Over the past decade there has been a notable increase in the use of task-technology fit (ttf) theory within the field of information systems. This theory argues that information system use and performance benefits are attained when an information system is well-suited to the tasks that must be performed. As such, it seeks to offer an account of two of the key outcomes of interest to information systems (is) researchers. Continued interest in the application of ttf theory is therefore expected and, as a result, the following chapter aims to provide a brief overview of the theory and how it has been applied in prior work. Readers are presented with an overview of the diverse range of research contexts and methodologies that have been used to test and extend ttf theory. Key outcomes of interest to ttf researchers are also examined as are the various approaches that researchers have used to operationalize the notion of ttf. It is hoped that this overview will serve as a sound basis for future research and simultaneously help to ensure that is research does not continue to tread the same ground.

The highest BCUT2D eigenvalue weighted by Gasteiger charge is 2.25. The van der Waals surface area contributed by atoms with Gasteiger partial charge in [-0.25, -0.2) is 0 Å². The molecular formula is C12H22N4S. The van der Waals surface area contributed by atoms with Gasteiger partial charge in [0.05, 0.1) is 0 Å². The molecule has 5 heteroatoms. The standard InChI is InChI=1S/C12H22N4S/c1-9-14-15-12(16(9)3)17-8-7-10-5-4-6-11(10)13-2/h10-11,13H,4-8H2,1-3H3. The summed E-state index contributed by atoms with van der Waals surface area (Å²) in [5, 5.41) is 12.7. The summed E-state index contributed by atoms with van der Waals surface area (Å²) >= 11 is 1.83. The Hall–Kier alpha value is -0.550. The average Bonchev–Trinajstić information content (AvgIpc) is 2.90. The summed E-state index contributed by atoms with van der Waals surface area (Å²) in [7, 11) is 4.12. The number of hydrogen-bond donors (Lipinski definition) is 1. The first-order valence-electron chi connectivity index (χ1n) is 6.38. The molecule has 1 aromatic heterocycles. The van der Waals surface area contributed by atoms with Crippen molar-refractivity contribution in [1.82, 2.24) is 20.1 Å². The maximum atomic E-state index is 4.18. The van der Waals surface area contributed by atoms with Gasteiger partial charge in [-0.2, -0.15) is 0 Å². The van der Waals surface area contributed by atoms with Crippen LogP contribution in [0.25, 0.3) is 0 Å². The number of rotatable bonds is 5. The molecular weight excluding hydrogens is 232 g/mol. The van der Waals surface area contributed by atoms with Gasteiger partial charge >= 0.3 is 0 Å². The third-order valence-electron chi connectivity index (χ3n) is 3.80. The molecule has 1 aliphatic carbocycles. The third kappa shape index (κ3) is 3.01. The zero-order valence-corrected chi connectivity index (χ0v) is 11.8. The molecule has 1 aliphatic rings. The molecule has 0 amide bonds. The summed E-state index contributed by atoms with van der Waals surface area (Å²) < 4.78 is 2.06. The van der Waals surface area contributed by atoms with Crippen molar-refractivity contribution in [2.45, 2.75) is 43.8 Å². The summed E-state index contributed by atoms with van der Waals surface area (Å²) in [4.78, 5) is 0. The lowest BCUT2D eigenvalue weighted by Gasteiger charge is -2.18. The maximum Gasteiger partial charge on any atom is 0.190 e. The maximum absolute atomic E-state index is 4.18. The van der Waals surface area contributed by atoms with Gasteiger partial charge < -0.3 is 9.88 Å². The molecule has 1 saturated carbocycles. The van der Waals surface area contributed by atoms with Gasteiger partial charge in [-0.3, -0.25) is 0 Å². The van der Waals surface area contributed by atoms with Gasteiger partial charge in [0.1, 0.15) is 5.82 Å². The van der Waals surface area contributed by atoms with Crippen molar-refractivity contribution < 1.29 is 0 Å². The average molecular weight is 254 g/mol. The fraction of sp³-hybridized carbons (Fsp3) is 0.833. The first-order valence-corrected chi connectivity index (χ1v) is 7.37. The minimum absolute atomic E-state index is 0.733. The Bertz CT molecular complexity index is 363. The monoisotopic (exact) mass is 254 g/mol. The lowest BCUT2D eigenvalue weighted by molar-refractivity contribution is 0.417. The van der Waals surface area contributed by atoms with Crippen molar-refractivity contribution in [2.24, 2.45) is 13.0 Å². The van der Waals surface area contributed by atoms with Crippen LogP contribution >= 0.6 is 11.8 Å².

|Title of host publication||Information Systems Theory: Explaining and Predicting Our Digital Society, Vol. 1|
|Editors||Y.K. Dwivedi, M.R. Wade|
|Place of Publication||New York, NY|
|Publication status||Published - 1 Jan 2012|
|Series||Integrated Series in Information Systems|
Furneaux, G. B. (2012). Task-technology fit theory: A survey and synopsis of the literature. In Y. K. Dwivedi, & M. R. Wade (Eds.), Information Systems Theory: Explaining and Predicting Our Digital Society, Vol. 1 (pp. 87-102). Springer. Integrated Series in Information Systems, No. 28 https://doi.org/10.1007/978-1-4419-6108-2_5